Skype is finally releasing a downloadable application for Apple's popular iPhone in Canada, five months after doing so everywhere else.

The company, which was spun off last week by eBay to a group of investors in a $2-billion US deal, is making the app available on Tuesday. Iphone and iPod Touch owners will be able to download it to their device for free, whereupon they can use Skype's internet-based calling service.


Skype's calling features will only work when the user's iPhone is connected to the internet through Wi-Fi.

As elsewhere, Skype's calling features will only work when the iPhone or iPod is connected to the internet through a Wi-Fi wireless network. Wireless carriers have so far prohibited the application from using the iPhone's cellular internet connection to make calls, because doing so means customers could drop their voice plans altogether.

Tom Yeung, Skype's director of market development for the Americas, said it is inevitable that all voice calls will eventually become simple data transmitted over the internet.

"This isn't just Skype's position. Everybody in the industry knows that networks are going [internet]-based. The only thing that nobody can predict is timing," he said. "Certain markets may take longer, certain markets may go faster."

Licensing issue caused delay

Skype's Canadian iPhone delay was the result of a licensing issue over how it plays sound. The application has already been available for other mobile phones, including those running Microsoft Windows, for some time.

A territorial restriction on an audio codec — a program for compressing data used specifically by the iPhone — was the sticking point that prevented Skype from rolling out to Canadians in March, at the same time as the rest of the world, Yeung said.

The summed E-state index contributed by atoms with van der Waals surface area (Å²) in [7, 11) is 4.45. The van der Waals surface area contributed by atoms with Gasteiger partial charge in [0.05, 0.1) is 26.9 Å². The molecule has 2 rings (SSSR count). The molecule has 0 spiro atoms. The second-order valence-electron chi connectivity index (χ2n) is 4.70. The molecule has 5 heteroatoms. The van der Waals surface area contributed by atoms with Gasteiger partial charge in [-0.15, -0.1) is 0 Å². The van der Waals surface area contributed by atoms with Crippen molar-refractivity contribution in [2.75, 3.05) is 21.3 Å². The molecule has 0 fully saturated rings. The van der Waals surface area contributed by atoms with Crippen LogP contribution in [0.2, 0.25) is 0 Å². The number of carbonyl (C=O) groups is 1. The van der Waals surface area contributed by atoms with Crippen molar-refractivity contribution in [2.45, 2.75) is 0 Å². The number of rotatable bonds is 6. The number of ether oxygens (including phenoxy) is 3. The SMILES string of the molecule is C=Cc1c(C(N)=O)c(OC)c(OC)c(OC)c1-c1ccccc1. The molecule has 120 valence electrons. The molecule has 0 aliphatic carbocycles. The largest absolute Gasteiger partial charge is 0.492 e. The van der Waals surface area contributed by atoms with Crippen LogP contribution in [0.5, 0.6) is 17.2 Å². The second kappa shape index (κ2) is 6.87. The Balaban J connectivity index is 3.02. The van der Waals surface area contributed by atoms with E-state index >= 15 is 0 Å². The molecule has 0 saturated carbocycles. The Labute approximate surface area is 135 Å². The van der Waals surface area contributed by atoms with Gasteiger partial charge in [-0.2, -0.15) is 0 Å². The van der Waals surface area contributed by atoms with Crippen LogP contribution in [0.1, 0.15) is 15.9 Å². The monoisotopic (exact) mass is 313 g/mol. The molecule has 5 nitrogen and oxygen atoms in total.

"Unfortunately Canada was not part of the allowed geography at the time, but that's been taken care of," he said.

Skype was previously available to enterprising Canadians who registered U.S.-based iTunes accounts with Apple, although the process was somewhat complicated.

"Our goal is to make it as widely available as possible," Yeung said. "I know from friends in Canada that they have a lot of ways to get American applications, so I don't want to comment on whether that's the right way of doing that."

Another feature from the company, SkypeIn — which assigns users a phone number so that they can take incoming calls — is still not available in Canada. Company executives told CBC News in early 2008 that the service would be rolled out within a year, but it has still not launched here.

Part of the holdup is a regulation that requires telephone providers to support e-911 service, or "enhanced" 911, which allows emergency responders to locate the caller. Skype does not yet offer e-911.

"It's one product that we're constantly trying to widen with distribution. Canada happens to have more complex laws and regulations," Yeung said. "We're still working on it."